Gusciora Takes on Home RuleFebruary 2, 2009
The Merger MacarenaFebruary 3, 2009
You’ve got to hand it to Michael Winerip of the New York Times. Once a hard-hitting reporter on beats like inner-city poverty – think Jonathan Kozol – over the last few years he’s been relegated to softer news as he now channels his inner Anna Quindlen: weepy articles about empty-nest syndrome, journal-like compositions on raising children, wistful memories.. Now he’s popping up in, of all places, the Sunday Styles section, right next to celebrity weddings and fashion pastiches. Journalism is tough.
But this week’s column in yesterday’s Times, right next to suggestions for Valentine’s Day presents (Small Stump’s Forever Cupcake, Marc Jacobs’ Love Story Clutch, love pillows by Maison de Vacances) is about the economic rewards of teaching, specifically in Rochester, New York. Here’s the lede from “Still Doing the Math, But for $100K a Year:”
THIS is a great economic time to be a veteran public schoolteacher. Valerie Huff, a math teacher at East High here, a tough urban school, made more than $102,000 last year.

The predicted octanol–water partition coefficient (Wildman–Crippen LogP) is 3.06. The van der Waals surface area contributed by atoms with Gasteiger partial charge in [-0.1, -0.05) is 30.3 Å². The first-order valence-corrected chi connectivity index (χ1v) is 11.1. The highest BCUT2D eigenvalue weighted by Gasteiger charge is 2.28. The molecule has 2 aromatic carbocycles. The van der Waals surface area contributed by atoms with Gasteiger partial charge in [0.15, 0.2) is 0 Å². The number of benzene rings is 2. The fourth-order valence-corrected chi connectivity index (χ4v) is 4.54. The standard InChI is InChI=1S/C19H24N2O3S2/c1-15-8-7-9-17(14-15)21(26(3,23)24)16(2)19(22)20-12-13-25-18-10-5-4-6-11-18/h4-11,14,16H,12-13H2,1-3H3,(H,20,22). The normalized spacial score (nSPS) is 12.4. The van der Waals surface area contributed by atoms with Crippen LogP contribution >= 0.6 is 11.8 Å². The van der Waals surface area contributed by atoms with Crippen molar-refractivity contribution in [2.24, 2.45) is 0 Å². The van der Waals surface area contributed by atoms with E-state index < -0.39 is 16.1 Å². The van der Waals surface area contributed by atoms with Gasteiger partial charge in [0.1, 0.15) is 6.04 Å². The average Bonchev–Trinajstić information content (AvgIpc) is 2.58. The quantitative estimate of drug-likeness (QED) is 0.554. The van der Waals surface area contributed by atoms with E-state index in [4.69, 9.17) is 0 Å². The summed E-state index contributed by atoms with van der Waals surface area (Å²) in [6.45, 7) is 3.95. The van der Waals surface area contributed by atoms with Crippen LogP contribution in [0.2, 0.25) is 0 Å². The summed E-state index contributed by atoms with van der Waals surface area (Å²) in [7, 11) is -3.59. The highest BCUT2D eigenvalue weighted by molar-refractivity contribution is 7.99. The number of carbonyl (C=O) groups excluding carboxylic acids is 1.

Should all teachers move to Rochester? No need:
Nor is Rochester an aberration. Adam Urbanski, who is head of the teacher’s union here, estimates that 40 percent of school districts in New York, Connecticut and New Jersey pay as well as or better than his district.
Tack on stipends for teaching summer school and mentoring new teachers, explains Winerip, and these educators make anywhere from $120,000 to $130,000.
Hold it! Cognitive dissonance! We thought that teachers toiled in the infested rat holes of public education, counting pennies, hoarding pencils, bartending on weekends. Turns out that, once upon a time, we were right – but not any more. While once teachers were badly underpaid, now they’re doing just fine.
So why are contracts in New Jersey still coming in with 4% – 5% annual increases? NJEA’s mantra has always been that teachers are still playing catch-up, compensating for the years when, according to Winerip, salaries were $6,850 (1977) or $11,250 (1978). Isn’t that game over?
It should be. That’s an old song. Teachers make or break schools, and should be paid like the professionals they are. The point is that, finally, they are being paid appropriately. NJEA needs to stop singing that old musty tune or they might conjure up allusions to the fairy tale called “The Emperor’s New Clothes,” with Winerip playing the part of the little boy who peels off the charade of the king’s finery. Memo to NJEA: don’t get caught with your pants down.